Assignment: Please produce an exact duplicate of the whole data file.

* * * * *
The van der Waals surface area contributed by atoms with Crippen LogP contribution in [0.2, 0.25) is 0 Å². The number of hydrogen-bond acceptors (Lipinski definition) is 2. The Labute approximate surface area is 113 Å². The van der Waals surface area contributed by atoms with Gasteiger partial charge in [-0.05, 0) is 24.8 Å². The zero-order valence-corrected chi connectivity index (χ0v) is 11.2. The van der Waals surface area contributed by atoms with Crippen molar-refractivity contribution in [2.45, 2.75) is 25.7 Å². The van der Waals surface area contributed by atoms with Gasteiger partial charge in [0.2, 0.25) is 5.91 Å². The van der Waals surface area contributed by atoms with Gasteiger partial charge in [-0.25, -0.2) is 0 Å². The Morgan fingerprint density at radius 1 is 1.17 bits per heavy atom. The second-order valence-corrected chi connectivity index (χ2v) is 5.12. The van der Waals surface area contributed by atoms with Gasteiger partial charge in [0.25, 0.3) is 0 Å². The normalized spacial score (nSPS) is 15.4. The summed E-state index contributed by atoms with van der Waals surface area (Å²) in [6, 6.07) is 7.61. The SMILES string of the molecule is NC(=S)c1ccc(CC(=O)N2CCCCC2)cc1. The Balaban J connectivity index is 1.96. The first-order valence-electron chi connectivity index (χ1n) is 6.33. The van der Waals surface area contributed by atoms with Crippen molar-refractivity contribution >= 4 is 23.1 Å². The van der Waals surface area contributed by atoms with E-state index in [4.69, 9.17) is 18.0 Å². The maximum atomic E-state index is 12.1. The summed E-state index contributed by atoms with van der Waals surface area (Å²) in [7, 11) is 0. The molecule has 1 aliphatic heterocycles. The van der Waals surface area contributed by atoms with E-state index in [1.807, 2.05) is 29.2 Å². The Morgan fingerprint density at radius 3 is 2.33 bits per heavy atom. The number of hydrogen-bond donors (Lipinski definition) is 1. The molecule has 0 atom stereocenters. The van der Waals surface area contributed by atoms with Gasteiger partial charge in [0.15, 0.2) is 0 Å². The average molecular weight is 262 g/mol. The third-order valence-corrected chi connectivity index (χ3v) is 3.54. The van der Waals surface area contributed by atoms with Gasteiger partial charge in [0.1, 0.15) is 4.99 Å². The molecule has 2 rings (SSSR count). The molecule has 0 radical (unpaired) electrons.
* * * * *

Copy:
The van der Waals surface area contributed by atoms with Crippen LogP contribution in [0.2, 0.25) is 0 Å². The number of hydrogen-bond acceptors (Lipinski definition) is 2. The Labute approximate surface area is 113 Å². The van der Waals surface area contributed by atoms with Gasteiger partial charge in [-0.05, 0) is 24.8 Å². The zero-order valence-corrected chi connectivity index (χ0v) is 11.2. The van der Waals surface area contributed by atoms with Crippen molar-refractivity contribution in [2.45, 2.75) is 25.7 Å². The van der Waals surface area contributed by atoms with Gasteiger partial charge in [0.2, 0.25) is 5.91 Å². The van der Waals surface area contributed by atoms with Gasteiger partial charge in [-0.25, -0.2) is 0 Å². The Morgan fingerprint density at radius 1 is 1.17 bits per heavy atom. The second-order valence-corrected chi connectivity index (χ2v) is 5.12. The van der Waals surface area contributed by atoms with Gasteiger partial charge in [0.25, 0.3) is 0 Å². The normalized spacial score (nSPS) is 15.4. The summed E-state index contributed by atoms with van der Waals surface area (Å²) in [6, 6.07) is 7.61. The SMILES string of the molecule is NC(=S)c1ccc(CC(=O)N2CCCCC2)cc1. The Balaban J connectivity index is 1.96. The first-order valence-electron chi connectivity index (χ1n) is 6.33. The van der Waals surface area contributed by atoms with Crippen molar-refractivity contribution >= 4 is 23.1 Å². The van der Waals surface area contributed by atoms with E-state index in [4.69, 9.17) is 18.0 Å². The maximum atomic E-state index is 12.1. The summed E-state index contributed by atoms with van der Waals surface area (Å²) in [7, 11) is 0. The molecule has 1 aliphatic heterocycles. The van der Waals surface area contributed by atoms with E-state index in [1.807, 2.05) is 29.2 Å². The Morgan fingerprint density at radius 3 is 2.33 bits per heavy atom. The number of hydrogen-bond donors (Lipinski definition) is 1. The molecule has 0 atom stereocenters. The van der Waals surface area contributed by atoms with Gasteiger partial charge in [0.15, 0.2) is 0 Å². The average molecular weight is 262 g/mol. The third-order valence-corrected chi connectivity index (χ3v) is 3.54. The van der Waals surface area contributed by atoms with Gasteiger partial charge in [0.1, 0.15) is 4.99 Å². The molecule has 2 rings (SSSR count). The molecule has 0 radical (unpaired) electrons.